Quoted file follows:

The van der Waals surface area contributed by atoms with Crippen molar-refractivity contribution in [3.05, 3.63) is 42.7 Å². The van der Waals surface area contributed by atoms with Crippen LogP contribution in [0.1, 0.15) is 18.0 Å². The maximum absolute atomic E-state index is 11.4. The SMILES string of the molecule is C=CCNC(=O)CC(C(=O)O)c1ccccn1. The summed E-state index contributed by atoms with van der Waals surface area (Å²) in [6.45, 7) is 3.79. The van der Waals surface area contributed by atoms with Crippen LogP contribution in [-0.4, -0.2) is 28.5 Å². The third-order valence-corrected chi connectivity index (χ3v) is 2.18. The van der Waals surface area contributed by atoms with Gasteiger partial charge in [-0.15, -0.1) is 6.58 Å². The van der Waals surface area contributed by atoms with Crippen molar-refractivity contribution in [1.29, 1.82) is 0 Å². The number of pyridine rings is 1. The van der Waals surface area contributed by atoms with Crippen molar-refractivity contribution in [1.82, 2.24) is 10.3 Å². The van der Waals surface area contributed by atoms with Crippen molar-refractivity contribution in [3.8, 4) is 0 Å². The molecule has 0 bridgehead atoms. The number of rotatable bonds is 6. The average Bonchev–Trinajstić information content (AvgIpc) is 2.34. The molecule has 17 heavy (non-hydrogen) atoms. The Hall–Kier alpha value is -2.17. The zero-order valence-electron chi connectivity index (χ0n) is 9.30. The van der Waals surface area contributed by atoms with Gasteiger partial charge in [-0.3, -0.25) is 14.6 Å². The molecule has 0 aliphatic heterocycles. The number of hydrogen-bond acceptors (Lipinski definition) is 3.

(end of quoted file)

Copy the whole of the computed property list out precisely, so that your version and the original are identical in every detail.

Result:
The van der Waals surface area contributed by atoms with Crippen molar-refractivity contribution in [3.05, 3.63) is 42.7 Å². The van der Waals surface area contributed by atoms with Crippen LogP contribution in [0.1, 0.15) is 18.0 Å². The maximum absolute atomic E-state index is 11.4. The SMILES string of the molecule is C=CCNC(=O)CC(C(=O)O)c1ccccn1. The summed E-state index contributed by atoms with van der Waals surface area (Å²) in [6.45, 7) is 3.79. The van der Waals surface area contributed by atoms with Crippen LogP contribution in [-0.4, -0.2) is 28.5 Å². The third-order valence-corrected chi connectivity index (χ3v) is 2.18. The van der Waals surface area contributed by atoms with Gasteiger partial charge in [-0.15, -0.1) is 6.58 Å². The van der Waals surface area contributed by atoms with Crippen molar-refractivity contribution in [1.29, 1.82) is 0 Å². The number of pyridine rings is 1. The van der Waals surface area contributed by atoms with Crippen molar-refractivity contribution in [1.82, 2.24) is 10.3 Å². The van der Waals surface area contributed by atoms with Crippen molar-refractivity contribution in [3.8, 4) is 0 Å². The molecule has 0 bridgehead atoms. The number of rotatable bonds is 6. The average Bonchev–Trinajstić information content (AvgIpc) is 2.34. The molecule has 17 heavy (non-hydrogen) atoms. The Hall–Kier alpha value is -2.17. The zero-order valence-electron chi connectivity index (χ0n) is 9.30. The van der Waals surface area contributed by atoms with Gasteiger partial charge in [-0.3, -0.25) is 14.6 Å². The molecule has 0 aliphatic heterocycles. The number of hydrogen-bond acceptors (Lipinski definition) is 3.